I have some keloid scarring on my ears from piercings. Can these be removed, and how can I prevent them from coming back in the future?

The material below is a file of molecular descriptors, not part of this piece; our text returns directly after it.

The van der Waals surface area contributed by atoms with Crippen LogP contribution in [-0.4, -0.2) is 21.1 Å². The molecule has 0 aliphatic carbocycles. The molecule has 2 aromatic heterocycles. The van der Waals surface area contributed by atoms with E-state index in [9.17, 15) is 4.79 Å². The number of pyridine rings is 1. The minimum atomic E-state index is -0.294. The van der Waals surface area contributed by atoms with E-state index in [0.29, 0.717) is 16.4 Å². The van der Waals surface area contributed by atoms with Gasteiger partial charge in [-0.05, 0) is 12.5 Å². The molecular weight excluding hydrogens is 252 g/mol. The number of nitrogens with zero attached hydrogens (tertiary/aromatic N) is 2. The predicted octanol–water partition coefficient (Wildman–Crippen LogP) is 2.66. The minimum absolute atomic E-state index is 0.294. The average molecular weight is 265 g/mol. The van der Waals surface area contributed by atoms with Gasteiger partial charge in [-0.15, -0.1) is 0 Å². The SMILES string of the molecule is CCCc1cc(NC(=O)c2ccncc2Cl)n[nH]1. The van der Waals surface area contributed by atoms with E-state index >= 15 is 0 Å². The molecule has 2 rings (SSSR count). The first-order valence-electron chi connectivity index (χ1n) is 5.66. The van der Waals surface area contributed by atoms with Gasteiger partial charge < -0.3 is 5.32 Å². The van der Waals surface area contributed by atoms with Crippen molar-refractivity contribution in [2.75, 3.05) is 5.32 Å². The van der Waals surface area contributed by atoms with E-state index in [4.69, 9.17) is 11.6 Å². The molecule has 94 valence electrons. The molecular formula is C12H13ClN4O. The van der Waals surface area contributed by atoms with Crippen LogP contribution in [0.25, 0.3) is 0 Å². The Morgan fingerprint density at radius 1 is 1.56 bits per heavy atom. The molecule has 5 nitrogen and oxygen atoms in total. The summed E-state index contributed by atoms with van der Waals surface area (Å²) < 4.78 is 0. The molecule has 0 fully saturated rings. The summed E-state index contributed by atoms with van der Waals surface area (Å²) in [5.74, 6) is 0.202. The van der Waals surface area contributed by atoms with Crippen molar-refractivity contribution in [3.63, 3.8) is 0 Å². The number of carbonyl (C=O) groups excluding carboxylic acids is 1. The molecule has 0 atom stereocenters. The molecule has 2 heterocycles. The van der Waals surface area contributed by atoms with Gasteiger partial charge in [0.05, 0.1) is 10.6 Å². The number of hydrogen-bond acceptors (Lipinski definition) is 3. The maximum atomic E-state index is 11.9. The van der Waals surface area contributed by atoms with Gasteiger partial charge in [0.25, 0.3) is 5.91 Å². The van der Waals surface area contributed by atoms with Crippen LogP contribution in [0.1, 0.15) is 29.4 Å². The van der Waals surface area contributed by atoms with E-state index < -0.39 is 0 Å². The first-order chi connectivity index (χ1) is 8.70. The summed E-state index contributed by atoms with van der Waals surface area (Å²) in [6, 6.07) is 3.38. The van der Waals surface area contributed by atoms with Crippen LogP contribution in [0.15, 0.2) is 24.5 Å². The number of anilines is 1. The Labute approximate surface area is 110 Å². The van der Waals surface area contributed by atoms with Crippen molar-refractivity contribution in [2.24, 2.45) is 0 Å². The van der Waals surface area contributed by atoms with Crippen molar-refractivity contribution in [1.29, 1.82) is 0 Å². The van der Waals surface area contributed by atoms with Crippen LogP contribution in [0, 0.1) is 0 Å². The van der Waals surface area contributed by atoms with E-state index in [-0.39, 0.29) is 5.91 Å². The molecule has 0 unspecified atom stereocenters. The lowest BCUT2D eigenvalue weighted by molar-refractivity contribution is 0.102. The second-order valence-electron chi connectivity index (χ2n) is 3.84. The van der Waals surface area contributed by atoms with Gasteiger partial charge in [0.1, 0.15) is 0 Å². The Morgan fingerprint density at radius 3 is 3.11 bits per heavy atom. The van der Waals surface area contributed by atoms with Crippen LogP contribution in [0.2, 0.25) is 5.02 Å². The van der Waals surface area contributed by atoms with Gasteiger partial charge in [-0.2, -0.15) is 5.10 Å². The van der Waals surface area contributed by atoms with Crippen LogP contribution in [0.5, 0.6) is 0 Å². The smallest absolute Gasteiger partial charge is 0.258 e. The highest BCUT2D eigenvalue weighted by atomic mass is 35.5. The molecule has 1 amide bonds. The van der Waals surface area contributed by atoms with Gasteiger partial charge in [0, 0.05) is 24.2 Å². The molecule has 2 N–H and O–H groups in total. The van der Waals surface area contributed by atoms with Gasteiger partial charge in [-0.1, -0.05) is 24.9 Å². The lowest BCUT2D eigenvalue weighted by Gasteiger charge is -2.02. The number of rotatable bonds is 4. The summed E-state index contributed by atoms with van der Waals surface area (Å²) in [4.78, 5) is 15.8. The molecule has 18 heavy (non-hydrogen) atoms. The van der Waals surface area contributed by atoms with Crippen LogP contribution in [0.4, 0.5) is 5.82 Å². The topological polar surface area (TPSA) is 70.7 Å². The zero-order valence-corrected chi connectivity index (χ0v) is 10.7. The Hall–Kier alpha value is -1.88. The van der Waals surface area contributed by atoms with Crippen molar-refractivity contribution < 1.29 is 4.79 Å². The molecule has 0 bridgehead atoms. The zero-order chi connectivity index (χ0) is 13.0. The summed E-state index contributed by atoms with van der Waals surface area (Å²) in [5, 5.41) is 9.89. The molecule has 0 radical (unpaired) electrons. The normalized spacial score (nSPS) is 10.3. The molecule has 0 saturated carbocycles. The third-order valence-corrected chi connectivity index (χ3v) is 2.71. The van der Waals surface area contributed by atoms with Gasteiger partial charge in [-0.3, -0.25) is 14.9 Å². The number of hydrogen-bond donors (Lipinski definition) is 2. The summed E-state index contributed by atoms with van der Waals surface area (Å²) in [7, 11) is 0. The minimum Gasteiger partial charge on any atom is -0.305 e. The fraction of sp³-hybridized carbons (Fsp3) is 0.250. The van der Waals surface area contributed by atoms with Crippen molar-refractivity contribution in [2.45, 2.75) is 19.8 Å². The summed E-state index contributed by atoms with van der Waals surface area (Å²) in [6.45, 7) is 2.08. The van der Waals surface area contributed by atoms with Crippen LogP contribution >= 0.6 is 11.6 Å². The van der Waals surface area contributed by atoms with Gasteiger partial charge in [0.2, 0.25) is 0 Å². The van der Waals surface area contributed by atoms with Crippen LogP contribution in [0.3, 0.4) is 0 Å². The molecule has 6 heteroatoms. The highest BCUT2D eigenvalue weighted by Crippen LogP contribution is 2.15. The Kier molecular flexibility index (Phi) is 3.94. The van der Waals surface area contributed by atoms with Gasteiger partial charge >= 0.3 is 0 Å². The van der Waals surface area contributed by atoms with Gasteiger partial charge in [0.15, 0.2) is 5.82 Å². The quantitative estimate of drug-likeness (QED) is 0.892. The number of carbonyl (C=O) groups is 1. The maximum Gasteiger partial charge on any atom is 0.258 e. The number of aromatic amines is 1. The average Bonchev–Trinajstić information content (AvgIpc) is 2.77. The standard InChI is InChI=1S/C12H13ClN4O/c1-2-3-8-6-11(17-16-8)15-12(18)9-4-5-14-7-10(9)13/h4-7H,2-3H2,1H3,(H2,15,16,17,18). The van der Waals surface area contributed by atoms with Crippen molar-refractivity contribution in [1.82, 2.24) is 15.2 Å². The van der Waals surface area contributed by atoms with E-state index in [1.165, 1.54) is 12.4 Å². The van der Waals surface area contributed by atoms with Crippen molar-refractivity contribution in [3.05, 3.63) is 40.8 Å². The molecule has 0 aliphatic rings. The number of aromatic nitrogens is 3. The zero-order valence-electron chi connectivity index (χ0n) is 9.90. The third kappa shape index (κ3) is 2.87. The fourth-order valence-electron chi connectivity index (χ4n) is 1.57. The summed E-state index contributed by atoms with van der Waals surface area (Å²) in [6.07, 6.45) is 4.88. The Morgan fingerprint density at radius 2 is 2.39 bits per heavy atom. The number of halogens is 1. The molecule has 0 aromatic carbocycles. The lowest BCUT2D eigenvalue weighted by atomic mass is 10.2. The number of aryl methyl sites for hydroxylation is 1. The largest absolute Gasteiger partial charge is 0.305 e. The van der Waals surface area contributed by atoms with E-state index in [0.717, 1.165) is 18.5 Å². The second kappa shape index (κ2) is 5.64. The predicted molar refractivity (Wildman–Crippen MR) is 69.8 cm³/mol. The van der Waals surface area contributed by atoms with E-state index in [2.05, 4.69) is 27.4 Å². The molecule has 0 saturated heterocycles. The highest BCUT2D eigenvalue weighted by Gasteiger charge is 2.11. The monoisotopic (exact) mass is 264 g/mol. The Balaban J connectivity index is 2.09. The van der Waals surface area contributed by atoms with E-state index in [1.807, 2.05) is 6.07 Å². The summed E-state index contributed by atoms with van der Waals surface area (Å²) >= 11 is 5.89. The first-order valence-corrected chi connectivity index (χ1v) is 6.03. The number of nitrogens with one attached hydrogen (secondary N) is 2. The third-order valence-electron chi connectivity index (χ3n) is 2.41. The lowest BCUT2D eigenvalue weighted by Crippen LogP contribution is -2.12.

Keloid scars and the more common hypertrophic scars of the external ear are very common. We see and treat a lot of them. People with black skin are the most prone to keloids of the ear lobe, just from the piercing itself. Hypertrophic scars often develop as a result of an infection. Piercing through the cartilage of the ear puts you at risk for infection and both of these scars. Treatment of these scars can be challenging. It usually requires a series of injections with a steroid suspension called triamcinolone to soften the scar. Once soft enough and small enough, according to the surgeon’s judgement, an attempt at excision is worthwhile. This is followed by monthly triamcinolone injections into the scar beginning 10 days after surgery. Sometimes we excise a keloid with the carbon dioxide laser, but most insurance companies do not cover this. Keloid and hypertophic scars that go through the ear from one side to the other are particularly challenging. Treatment of any of these scars typically takes well over a year.